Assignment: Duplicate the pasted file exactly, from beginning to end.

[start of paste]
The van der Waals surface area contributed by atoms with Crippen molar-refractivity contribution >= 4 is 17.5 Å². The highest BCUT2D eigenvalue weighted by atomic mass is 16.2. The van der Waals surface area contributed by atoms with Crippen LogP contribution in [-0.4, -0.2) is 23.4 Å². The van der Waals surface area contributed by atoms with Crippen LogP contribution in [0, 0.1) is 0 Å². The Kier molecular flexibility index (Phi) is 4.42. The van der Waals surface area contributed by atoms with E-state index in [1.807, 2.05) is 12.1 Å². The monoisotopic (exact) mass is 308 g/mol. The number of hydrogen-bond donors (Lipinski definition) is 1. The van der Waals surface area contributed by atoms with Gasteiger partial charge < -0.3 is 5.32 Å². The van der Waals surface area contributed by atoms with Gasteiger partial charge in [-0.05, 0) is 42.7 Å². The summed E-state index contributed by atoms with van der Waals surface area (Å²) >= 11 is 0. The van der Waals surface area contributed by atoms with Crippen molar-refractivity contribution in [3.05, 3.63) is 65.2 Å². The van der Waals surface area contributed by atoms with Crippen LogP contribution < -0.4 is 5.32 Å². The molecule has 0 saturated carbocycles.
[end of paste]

The van der Waals surface area contributed by atoms with Crippen molar-refractivity contribution >= 4 is 17.5 Å². The highest BCUT2D eigenvalue weighted by atomic mass is 16.2. The van der Waals surface area contributed by atoms with Crippen LogP contribution in [-0.4, -0.2) is 23.4 Å². The van der Waals surface area contributed by atoms with Crippen LogP contribution in [0, 0.1) is 0 Å². The Kier molecular flexibility index (Phi) is 4.42. The van der Waals surface area contributed by atoms with E-state index in [1.807, 2.05) is 12.1 Å². The monoisotopic (exact) mass is 308 g/mol. The number of hydrogen-bond donors (Lipinski definition) is 1. The van der Waals surface area contributed by atoms with Gasteiger partial charge < -0.3 is 5.32 Å². The van der Waals surface area contributed by atoms with Gasteiger partial charge in [-0.05, 0) is 42.7 Å². The summed E-state index contributed by atoms with van der Waals surface area (Å²) >= 11 is 0. The van der Waals surface area contributed by atoms with Crippen molar-refractivity contribution in [3.05, 3.63) is 65.2 Å². The van der Waals surface area contributed by atoms with Crippen LogP contribution < -0.4 is 5.32 Å². The molecule has 0 saturated carbocycles.